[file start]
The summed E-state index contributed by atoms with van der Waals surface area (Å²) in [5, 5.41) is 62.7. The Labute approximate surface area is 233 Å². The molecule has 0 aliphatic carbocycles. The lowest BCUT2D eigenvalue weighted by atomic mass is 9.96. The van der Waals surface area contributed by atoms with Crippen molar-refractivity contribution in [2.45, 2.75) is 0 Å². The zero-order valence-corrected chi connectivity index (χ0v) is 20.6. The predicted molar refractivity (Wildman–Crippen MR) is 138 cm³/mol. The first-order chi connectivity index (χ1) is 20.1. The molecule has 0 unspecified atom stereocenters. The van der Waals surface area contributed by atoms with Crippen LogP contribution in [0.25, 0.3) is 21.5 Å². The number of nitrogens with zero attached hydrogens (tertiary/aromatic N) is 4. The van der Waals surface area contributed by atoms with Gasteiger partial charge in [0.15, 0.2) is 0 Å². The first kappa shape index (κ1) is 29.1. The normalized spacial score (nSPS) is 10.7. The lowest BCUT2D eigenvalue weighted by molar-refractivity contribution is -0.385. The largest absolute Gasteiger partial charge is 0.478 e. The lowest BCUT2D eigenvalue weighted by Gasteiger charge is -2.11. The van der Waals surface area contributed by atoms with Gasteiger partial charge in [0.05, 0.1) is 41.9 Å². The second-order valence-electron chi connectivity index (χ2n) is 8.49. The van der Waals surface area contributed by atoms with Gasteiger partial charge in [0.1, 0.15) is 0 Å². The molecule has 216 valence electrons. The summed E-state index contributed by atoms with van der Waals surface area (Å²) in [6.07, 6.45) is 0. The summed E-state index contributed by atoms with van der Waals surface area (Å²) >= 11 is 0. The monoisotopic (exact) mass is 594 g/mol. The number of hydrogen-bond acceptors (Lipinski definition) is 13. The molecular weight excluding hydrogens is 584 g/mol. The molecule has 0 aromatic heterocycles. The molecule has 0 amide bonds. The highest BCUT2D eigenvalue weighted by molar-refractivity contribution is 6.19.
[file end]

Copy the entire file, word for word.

The summed E-state index contributed by atoms with van der Waals surface area (Å²) in [5, 5.41) is 62.7. The Labute approximate surface area is 233 Å². The molecule has 0 aliphatic carbocycles. The lowest BCUT2D eigenvalue weighted by atomic mass is 9.96. The van der Waals surface area contributed by atoms with Crippen molar-refractivity contribution in [2.45, 2.75) is 0 Å². The zero-order valence-corrected chi connectivity index (χ0v) is 20.6. The predicted molar refractivity (Wildman–Crippen MR) is 138 cm³/mol. The first-order chi connectivity index (χ1) is 20.1. The molecule has 0 unspecified atom stereocenters. The van der Waals surface area contributed by atoms with Crippen LogP contribution in [0.25, 0.3) is 21.5 Å². The number of nitrogens with zero attached hydrogens (tertiary/aromatic N) is 4. The van der Waals surface area contributed by atoms with Gasteiger partial charge in [0.15, 0.2) is 0 Å². The first kappa shape index (κ1) is 29.1. The normalized spacial score (nSPS) is 10.7. The lowest BCUT2D eigenvalue weighted by molar-refractivity contribution is -0.385. The largest absolute Gasteiger partial charge is 0.478 e. The lowest BCUT2D eigenvalue weighted by Gasteiger charge is -2.11. The van der Waals surface area contributed by atoms with Gasteiger partial charge in [0.05, 0.1) is 41.9 Å². The second-order valence-electron chi connectivity index (χ2n) is 8.49. The van der Waals surface area contributed by atoms with Gasteiger partial charge in [0.1, 0.15) is 0 Å². The molecule has 216 valence electrons. The summed E-state index contributed by atoms with van der Waals surface area (Å²) in [6.07, 6.45) is 0. The summed E-state index contributed by atoms with van der Waals surface area (Å²) >= 11 is 0. The monoisotopic (exact) mass is 594 g/mol. The number of hydrogen-bond acceptors (Lipinski definition) is 13. The molecular weight excluding hydrogens is 584 g/mol. The molecule has 0 aromatic heterocycles. The molecule has 0 amide bonds. The highest BCUT2D eigenvalue weighted by molar-refractivity contribution is 6.19.